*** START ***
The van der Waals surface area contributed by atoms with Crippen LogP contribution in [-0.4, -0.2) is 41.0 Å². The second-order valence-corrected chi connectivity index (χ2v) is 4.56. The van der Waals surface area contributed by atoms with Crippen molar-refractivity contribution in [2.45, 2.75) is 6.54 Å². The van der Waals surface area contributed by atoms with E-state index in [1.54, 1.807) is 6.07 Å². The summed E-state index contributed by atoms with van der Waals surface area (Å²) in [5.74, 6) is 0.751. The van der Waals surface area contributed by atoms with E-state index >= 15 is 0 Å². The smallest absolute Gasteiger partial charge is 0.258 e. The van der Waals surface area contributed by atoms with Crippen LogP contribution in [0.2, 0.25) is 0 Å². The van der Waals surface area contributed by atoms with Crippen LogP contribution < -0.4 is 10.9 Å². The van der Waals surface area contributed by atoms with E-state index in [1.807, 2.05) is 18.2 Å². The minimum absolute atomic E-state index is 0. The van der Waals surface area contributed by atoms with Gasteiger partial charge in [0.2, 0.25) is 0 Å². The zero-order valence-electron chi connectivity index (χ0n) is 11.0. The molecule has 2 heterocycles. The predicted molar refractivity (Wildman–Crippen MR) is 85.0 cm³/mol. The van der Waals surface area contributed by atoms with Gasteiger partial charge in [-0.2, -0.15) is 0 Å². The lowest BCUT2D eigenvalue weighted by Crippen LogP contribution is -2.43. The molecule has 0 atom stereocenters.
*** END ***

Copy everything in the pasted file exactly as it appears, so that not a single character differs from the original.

The van der Waals surface area contributed by atoms with Crippen LogP contribution in [-0.4, -0.2) is 41.0 Å². The second-order valence-corrected chi connectivity index (χ2v) is 4.56. The van der Waals surface area contributed by atoms with Crippen molar-refractivity contribution in [2.45, 2.75) is 6.54 Å². The van der Waals surface area contributed by atoms with E-state index in [1.54, 1.807) is 6.07 Å². The summed E-state index contributed by atoms with van der Waals surface area (Å²) in [5.74, 6) is 0.751. The van der Waals surface area contributed by atoms with E-state index >= 15 is 0 Å². The smallest absolute Gasteiger partial charge is 0.258 e. The van der Waals surface area contributed by atoms with Crippen LogP contribution in [0.2, 0.25) is 0 Å². The van der Waals surface area contributed by atoms with Crippen LogP contribution < -0.4 is 10.9 Å². The van der Waals surface area contributed by atoms with E-state index in [1.807, 2.05) is 18.2 Å². The minimum absolute atomic E-state index is 0. The van der Waals surface area contributed by atoms with Gasteiger partial charge in [0.2, 0.25) is 0 Å². The zero-order valence-electron chi connectivity index (χ0n) is 11.0. The molecule has 2 heterocycles. The predicted molar refractivity (Wildman–Crippen MR) is 85.0 cm³/mol. The van der Waals surface area contributed by atoms with Gasteiger partial charge in [-0.2, -0.15) is 0 Å². The lowest BCUT2D eigenvalue weighted by Crippen LogP contribution is -2.43. The molecule has 0 atom stereocenters.